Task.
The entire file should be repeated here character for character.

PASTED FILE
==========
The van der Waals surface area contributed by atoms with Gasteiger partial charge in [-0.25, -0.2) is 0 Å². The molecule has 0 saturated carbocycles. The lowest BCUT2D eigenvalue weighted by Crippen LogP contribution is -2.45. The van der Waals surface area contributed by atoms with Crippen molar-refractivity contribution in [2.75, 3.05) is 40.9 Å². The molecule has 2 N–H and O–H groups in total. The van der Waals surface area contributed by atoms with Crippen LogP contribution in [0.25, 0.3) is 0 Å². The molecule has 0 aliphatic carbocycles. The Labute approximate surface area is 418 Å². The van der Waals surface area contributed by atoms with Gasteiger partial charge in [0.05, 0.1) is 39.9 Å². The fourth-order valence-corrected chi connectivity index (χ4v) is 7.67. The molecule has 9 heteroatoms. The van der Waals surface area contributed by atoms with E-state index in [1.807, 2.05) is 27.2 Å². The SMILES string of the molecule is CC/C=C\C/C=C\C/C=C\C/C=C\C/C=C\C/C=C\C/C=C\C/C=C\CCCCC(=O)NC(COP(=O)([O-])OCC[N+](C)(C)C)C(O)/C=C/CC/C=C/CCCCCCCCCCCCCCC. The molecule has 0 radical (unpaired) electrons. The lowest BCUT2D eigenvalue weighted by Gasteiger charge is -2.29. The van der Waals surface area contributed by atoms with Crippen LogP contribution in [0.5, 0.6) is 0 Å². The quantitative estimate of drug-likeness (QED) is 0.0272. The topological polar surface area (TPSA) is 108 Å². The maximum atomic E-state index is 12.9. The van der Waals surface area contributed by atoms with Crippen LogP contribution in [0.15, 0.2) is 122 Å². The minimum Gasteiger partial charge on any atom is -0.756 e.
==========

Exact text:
The van der Waals surface area contributed by atoms with Gasteiger partial charge in [-0.25, -0.2) is 0 Å². The molecule has 0 saturated carbocycles. The lowest BCUT2D eigenvalue weighted by Crippen LogP contribution is -2.45. The van der Waals surface area contributed by atoms with Crippen molar-refractivity contribution in [2.75, 3.05) is 40.9 Å². The molecule has 2 N–H and O–H groups in total. The van der Waals surface area contributed by atoms with Crippen LogP contribution in [0.25, 0.3) is 0 Å². The molecule has 0 aliphatic carbocycles. The Labute approximate surface area is 418 Å². The van der Waals surface area contributed by atoms with Gasteiger partial charge in [0.05, 0.1) is 39.9 Å². The fourth-order valence-corrected chi connectivity index (χ4v) is 7.67. The molecule has 9 heteroatoms. The van der Waals surface area contributed by atoms with E-state index in [1.807, 2.05) is 27.2 Å². The SMILES string of the molecule is CC/C=C\C/C=C\C/C=C\C/C=C\C/C=C\C/C=C\C/C=C\C/C=C\CCCCC(=O)NC(COP(=O)([O-])OCC[N+](C)(C)C)C(O)/C=C/CC/C=C/CCCCCCCCCCCCCCC. The molecule has 0 radical (unpaired) electrons. The lowest BCUT2D eigenvalue weighted by Gasteiger charge is -2.29. The van der Waals surface area contributed by atoms with Crippen LogP contribution in [0.5, 0.6) is 0 Å². The quantitative estimate of drug-likeness (QED) is 0.0272. The topological polar surface area (TPSA) is 108 Å². The maximum atomic E-state index is 12.9. The van der Waals surface area contributed by atoms with Crippen LogP contribution in [0.15, 0.2) is 122 Å². The minimum Gasteiger partial charge on any atom is -0.756 e.